Grinnell Police Officer Memorial Dedicated Saturday October 4 Honoring Officers Warren Binegar and Ralph Ogan at Grinnell’s Public Safety Building
by Dodi Reilly
Officer Warren H. Binegar was a married 23-year-old father of a daughter, just five days into his law enforcement career. Officer Ralph Ogan was a married 34-year-old father of three, with 4 years of law enforcement experience in Grinnell. Neither officer was able to achieve their dream of raising a family and spending their career in service to the Grinnell community. On August 27, 1948 Officer Warren Binegar was struck by a motor vehicle while at the scene of a motor vehicle accident on Highway 6, just east of Grinnell. Officer Binegar died from his injuries the following day at a hospital in Des Moines. During the early morning hours of November 13, 1963 Officer Ralph Ogan was shot and killed on Main Street while confronting subjects in a vehicle, who had just burglarized a store. The traffic accident claim can be sought with the help of a lawyer.
On Saturday, October 4, 2014, members of the Binegar and Ogan families, the Grinnell Police Department, along with past and present members of the Grinnell community came together at the Grinnell Public Safety Building to dedicate a memorial that was created in memory and recognition of our two fallen officers. With a crisp breeze blowing, the American Flag waving in the background, a number of speakers, including Mayor Gordon Canfield, spoke about the sacrifice these officers, and their families, made for their community. In addition to Mayor Canifeld, former Chief of Police Earl Browne, former KGRN member Michael O’Connor, former Iowa State Patrol Officer John Flannery, and Chief Dennis Reilly spoke. The ceremony began with Firefighter Jed Petersen playing “Amazing Grace” on the bagpipes while Mary Ellen Binegar and Lois Ogan were led into the memorial area by Captain Theresa Peterson and Chief Dennis Reilly. Sgt. Chris Wray was the master of ceremony.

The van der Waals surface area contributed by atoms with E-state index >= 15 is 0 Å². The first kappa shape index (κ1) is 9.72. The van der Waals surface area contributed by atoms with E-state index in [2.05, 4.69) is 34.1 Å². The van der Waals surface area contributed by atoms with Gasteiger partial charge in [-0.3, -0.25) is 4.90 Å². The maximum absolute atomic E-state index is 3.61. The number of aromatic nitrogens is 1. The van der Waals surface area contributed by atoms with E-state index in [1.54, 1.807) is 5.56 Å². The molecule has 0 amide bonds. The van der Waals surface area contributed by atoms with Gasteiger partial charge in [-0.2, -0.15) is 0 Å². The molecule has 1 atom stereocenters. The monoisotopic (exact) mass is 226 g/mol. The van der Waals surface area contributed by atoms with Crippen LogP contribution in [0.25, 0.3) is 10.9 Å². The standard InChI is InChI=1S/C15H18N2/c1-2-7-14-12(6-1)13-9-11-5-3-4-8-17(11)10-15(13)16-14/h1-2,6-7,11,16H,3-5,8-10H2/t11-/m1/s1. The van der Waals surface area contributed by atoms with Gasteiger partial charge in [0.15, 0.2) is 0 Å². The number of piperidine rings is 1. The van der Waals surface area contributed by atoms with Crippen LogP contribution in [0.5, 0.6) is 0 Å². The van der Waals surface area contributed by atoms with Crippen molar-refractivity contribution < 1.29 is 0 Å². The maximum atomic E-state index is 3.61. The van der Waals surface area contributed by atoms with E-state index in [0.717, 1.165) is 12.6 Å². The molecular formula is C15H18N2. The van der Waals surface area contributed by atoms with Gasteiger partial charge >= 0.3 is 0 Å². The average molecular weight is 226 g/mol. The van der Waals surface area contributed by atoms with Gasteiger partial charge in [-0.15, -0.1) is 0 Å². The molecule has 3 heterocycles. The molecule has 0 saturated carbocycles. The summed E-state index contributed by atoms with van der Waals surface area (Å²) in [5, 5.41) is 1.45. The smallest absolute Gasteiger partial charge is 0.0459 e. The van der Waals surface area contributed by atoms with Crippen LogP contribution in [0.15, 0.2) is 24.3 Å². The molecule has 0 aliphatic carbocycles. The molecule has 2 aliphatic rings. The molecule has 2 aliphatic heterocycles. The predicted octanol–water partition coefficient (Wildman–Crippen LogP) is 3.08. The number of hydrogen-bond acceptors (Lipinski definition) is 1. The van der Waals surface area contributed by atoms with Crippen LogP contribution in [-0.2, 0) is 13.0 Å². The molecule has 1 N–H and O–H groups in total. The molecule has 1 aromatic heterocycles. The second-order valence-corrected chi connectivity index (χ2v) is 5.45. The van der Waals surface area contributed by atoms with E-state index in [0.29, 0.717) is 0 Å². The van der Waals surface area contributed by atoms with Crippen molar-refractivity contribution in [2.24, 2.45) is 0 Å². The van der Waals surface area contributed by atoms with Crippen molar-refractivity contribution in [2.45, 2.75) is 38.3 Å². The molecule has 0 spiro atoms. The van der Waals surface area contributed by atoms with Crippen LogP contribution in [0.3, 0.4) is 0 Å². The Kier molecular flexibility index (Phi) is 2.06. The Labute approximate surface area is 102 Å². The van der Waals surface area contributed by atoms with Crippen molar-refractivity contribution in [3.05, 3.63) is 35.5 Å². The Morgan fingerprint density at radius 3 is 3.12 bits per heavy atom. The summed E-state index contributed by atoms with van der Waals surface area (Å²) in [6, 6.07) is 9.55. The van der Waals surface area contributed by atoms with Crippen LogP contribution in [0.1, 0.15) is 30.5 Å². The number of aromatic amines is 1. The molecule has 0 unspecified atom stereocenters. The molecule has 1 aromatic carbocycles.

The memorial is a striking tribute to these two officers, who lost their life serving the Grinnell community. As noted by a number of the speakers, the memorial is also a glaring reminder of the dangers that our officers, both locally and across the country, face on a daily basis. Chief Reilly noted that it’s a sad commentary when a national initiative called “Below 100” is focused on bringing the number of line of duty deaths per year to below 100. “That’s still an unacceptable number of officers loosing their lives” said Chief Reilly.
The ceremony would not have been complete without the widows being present. Both Mary Ellen Binegar and Lois Ogan spoke to the crowd of approximately 125, thanking them for their attendance and expressing appreciation for the tribute to their husbands.
Following the conclusion of the ceremony, a luncheon was held by the Grinnell Police Officer’s Association, where attendees were able to visit, recall the lives of our fallen officers, and take a tour of the public safety building.
Despite the beautiful memorial site, designed by Joel Smith and the Smith Funeral Home, a common hope for all in attendance was that may not another name be added to this memorial.
Pictures courtesy Dodi Reilly